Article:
That's according to AP VoteCast, a nationwide survey of more than 115,000 midterm voters — including more than 4,000 current and former service members — conducted for The Associated Press by NORC at the University of Chicago. It found that veterans overall approved of Trump's job performance, showing high support for the president's handling of border security and his efforts to make the U.S. safer from terrorism.
Male veterans were much more likely to approve of Trump than those who haven't served, 58 percent to 46 percent.
But 58 percent of female veterans disapproved of Trump, which is similar to the share of women overall (61 percent).
Some takeaways on veterans:
Overall, 56 percent of veterans — both current and former service members — said they approve of the job Trump is doing as president, while 43 percent disapproved. Voters who have not served in the military were more likely to disapprove (58 percent) than approve (42 percent) of the president's job performance.
The survey found that differences in support for Trump between veterans and nonveterans extended across racial and ethnic groups, including among whites (62 percent of veterans approve versus 49 percent of nonveterans), Latinos (53 percent vs. 28 percent) and African-Americans (22 percent vs. 10 percent).
The poll showed veterans more likely than nonveterans to say Trump has the right temperament to serve as president (48 percent to 32 percent) and that he's a strong leader (59 percent to 49 percent). They were slightly more likely to say Trump cares about "people like you" (46 percent to 40 percent).
On the issues, veterans were significantly more likely than those who have not served to approve of Trump's handling of border security, 62 percent to 48 percent, and to think the Trump administration has made the U.S. safer from terrorism, 51 percent to 35 percent.
DRAIN THE SWAMP?
Veterans had good success running for Congress compared to previous years. Eighteen new veterans were elected to the House, seven of whom are Democrats.
That's the largest number of new veterans elected to the House since 2010, and the biggest influx of Democratic vets since 1996, according to Seth Lynn, a University of San Francisco professor who runs Veterans Campaign, a group that prepares veterans for careers in politics. One fresh veteran face — Republican Rick Scott of Florida — will join the Senate.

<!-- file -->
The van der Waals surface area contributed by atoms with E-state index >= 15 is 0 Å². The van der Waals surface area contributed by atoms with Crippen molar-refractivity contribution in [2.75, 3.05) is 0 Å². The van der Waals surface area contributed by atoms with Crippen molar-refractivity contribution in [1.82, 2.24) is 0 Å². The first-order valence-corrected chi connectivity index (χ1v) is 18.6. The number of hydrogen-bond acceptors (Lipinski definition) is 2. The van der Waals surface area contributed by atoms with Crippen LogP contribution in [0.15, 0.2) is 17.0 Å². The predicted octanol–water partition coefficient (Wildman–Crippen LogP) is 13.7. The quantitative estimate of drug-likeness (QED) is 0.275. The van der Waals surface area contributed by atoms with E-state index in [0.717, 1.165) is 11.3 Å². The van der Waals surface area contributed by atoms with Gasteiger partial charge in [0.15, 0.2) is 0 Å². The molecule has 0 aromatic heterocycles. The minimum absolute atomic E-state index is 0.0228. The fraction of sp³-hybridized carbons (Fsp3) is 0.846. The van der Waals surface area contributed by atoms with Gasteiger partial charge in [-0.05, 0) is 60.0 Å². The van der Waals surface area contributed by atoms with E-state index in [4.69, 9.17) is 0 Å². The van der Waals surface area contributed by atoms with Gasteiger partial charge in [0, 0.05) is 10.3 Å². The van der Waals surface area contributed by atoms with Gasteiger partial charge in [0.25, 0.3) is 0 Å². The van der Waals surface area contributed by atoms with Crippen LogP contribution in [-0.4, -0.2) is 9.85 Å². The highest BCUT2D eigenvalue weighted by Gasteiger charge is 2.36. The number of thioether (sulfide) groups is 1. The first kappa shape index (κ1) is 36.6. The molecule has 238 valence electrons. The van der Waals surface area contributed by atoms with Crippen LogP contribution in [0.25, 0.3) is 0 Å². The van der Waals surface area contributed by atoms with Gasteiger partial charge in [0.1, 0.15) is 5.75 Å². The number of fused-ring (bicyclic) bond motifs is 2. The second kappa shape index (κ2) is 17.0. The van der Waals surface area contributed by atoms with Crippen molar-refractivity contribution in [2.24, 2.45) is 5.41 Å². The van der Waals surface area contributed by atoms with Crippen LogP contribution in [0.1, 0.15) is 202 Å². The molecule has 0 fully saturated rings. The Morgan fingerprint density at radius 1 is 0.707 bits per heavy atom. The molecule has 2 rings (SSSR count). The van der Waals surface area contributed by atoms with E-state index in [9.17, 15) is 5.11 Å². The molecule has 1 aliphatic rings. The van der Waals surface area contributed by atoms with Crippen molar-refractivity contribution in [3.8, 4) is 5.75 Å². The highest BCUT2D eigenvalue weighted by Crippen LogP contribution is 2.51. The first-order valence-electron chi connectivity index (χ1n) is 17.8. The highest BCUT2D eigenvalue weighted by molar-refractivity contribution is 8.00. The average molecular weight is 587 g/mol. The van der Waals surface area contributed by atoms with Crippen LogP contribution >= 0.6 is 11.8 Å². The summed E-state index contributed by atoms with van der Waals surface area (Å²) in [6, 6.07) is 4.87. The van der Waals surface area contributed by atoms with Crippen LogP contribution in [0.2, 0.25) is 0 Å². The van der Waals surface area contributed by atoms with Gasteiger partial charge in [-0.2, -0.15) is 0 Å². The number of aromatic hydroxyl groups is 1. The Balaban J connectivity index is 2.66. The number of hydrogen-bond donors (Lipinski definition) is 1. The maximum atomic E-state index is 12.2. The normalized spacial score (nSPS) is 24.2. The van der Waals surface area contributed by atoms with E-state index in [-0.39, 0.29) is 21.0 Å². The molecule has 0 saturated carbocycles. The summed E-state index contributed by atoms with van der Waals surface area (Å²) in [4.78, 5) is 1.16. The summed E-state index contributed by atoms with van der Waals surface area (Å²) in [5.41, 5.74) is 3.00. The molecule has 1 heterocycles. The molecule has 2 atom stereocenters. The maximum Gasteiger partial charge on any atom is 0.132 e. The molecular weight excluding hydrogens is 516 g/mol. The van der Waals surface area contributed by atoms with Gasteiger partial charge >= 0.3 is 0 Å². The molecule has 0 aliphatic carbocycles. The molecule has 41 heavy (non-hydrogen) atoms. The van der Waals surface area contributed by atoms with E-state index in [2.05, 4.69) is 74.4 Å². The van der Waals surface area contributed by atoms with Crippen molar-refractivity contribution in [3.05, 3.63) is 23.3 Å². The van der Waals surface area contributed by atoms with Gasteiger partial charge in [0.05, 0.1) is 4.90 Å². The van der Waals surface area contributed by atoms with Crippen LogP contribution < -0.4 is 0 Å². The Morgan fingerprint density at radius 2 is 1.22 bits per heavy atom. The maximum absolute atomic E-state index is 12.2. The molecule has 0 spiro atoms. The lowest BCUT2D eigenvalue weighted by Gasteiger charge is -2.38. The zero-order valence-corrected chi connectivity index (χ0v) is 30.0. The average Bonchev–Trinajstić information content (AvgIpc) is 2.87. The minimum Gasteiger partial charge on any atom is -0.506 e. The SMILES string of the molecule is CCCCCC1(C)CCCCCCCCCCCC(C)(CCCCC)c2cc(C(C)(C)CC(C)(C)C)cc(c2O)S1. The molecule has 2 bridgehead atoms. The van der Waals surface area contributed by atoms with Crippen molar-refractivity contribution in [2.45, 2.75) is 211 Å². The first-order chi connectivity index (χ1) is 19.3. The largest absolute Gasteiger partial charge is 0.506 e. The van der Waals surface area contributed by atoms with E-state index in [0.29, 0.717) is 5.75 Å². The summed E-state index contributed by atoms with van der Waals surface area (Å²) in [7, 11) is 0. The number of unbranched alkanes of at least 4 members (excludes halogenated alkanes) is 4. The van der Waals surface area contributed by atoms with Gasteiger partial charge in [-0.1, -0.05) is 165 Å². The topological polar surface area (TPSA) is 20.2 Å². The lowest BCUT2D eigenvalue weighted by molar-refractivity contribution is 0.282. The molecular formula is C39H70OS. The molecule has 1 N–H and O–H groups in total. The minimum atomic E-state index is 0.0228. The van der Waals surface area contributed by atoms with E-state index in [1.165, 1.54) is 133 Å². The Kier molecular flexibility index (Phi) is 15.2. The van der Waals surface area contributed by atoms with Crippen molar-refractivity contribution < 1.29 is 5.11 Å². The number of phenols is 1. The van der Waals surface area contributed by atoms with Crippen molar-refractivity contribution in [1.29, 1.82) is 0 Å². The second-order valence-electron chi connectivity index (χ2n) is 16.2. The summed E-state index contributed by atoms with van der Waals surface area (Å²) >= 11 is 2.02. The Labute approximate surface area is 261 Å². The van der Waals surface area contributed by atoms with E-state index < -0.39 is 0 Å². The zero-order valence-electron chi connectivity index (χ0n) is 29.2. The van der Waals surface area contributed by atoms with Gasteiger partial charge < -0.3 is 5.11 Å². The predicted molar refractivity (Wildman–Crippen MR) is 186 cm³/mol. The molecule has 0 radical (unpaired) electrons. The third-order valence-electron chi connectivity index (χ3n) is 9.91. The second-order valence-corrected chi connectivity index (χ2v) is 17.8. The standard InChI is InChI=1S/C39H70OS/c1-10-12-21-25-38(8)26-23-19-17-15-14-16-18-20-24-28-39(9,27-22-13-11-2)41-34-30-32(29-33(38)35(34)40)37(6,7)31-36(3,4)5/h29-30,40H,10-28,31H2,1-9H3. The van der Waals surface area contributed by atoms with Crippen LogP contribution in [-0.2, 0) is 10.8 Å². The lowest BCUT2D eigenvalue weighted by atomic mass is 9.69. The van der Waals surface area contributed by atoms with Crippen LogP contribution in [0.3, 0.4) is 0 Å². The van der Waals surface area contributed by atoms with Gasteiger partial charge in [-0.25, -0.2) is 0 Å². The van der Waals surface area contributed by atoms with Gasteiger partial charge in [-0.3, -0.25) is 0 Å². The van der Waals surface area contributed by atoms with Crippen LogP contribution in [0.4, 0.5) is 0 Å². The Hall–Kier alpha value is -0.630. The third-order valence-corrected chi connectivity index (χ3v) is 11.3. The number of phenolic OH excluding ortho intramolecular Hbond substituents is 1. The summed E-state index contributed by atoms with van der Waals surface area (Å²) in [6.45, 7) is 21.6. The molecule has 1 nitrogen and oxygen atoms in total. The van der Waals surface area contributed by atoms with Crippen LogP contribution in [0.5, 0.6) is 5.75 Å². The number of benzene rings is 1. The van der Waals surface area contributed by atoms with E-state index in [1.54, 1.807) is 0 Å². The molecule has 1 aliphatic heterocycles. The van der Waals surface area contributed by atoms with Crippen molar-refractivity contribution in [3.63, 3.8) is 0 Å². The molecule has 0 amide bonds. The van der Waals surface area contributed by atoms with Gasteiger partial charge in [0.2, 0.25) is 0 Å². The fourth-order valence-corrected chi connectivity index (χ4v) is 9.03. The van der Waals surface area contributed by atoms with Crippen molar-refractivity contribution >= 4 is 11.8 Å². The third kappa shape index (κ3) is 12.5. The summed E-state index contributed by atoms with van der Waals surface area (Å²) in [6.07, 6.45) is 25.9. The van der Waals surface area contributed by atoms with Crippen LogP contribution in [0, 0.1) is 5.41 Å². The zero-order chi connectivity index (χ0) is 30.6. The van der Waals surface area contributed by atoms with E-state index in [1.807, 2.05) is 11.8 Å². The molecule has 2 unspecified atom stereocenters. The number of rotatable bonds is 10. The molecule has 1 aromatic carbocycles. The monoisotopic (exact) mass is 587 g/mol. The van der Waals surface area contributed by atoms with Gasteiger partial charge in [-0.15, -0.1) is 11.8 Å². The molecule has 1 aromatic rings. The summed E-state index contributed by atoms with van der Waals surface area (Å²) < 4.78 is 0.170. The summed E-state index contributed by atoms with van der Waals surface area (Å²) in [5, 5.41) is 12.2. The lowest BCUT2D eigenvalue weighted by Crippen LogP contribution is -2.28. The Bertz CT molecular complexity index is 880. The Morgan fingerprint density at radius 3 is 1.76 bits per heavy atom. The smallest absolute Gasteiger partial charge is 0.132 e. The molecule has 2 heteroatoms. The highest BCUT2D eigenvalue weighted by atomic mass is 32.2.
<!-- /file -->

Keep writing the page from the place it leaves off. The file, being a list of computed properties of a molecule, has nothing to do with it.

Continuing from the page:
In all, more than 170 veterans were on November's congressional ballot as major-party candidates. Some vets, such as Kentucky Democrat Amy McGrath, a former Marine fighter pilot, ran close House races but ultimately fell short on Election Day.
A total of 96 military veterans will serve as lawmakers next year, 66 Republicans and 30 Democrats.
Lynn said veterans in previous elections had often chosen to run for office due to concerns over U.S. military policy, such as President George W. Bush's war in Iraq. But he said veteran candidates this election cycle seemed moved by general voter dissatisfaction with government.
"The military is the institution where many Americans have the most confidence, but that isn't the case with Congress," Lynn said. "For many of the Democratic women veterans who chose to run, it was basically a response to how they felt the Trump administration was doing and a call to service."
The poll shows significant concerns among men who have served in the military about accusations of sexual misconduct: 40 percent said they are very concerned about men not being given the opportunity to defend themselves when they're accused. That's compared with 28 percent who said they are very concerned about women not being believed when they make allegations.